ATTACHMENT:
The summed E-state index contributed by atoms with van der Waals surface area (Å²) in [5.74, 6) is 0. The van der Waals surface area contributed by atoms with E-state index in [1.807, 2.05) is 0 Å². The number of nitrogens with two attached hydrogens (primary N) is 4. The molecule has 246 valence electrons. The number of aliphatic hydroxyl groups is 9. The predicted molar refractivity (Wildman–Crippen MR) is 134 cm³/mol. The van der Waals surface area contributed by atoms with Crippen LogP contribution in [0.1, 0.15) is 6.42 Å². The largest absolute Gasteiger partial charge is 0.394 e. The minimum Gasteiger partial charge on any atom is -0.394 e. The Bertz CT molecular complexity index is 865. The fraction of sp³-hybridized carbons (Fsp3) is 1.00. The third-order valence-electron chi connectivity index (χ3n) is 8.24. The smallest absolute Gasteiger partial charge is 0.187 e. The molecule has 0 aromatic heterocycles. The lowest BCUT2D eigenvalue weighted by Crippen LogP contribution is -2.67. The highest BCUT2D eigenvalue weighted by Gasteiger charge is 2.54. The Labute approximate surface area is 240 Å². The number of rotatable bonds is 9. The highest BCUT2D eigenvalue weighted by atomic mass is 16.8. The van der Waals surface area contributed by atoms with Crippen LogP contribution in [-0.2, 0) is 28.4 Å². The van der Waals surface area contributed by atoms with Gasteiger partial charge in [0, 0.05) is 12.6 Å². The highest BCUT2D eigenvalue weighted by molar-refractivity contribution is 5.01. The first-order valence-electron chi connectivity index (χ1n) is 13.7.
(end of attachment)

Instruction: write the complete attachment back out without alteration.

The summed E-state index contributed by atoms with van der Waals surface area (Å²) in [5.74, 6) is 0. The van der Waals surface area contributed by atoms with E-state index in [1.807, 2.05) is 0 Å². The number of nitrogens with two attached hydrogens (primary N) is 4. The molecule has 246 valence electrons. The number of aliphatic hydroxyl groups is 9. The predicted molar refractivity (Wildman–Crippen MR) is 134 cm³/mol. The van der Waals surface area contributed by atoms with Crippen LogP contribution in [0.1, 0.15) is 6.42 Å². The largest absolute Gasteiger partial charge is 0.394 e. The minimum Gasteiger partial charge on any atom is -0.394 e. The Bertz CT molecular complexity index is 865. The fraction of sp³-hybridized carbons (Fsp3) is 1.00. The third-order valence-electron chi connectivity index (χ3n) is 8.24. The smallest absolute Gasteiger partial charge is 0.187 e. The molecule has 0 aromatic heterocycles. The lowest BCUT2D eigenvalue weighted by Crippen LogP contribution is -2.67. The highest BCUT2D eigenvalue weighted by Gasteiger charge is 2.54. The Labute approximate surface area is 240 Å². The number of rotatable bonds is 9. The highest BCUT2D eigenvalue weighted by atomic mass is 16.8. The van der Waals surface area contributed by atoms with Crippen LogP contribution in [-0.2, 0) is 28.4 Å². The van der Waals surface area contributed by atoms with Gasteiger partial charge in [0, 0.05) is 12.6 Å². The highest BCUT2D eigenvalue weighted by molar-refractivity contribution is 5.01. The first-order valence-electron chi connectivity index (χ1n) is 13.7.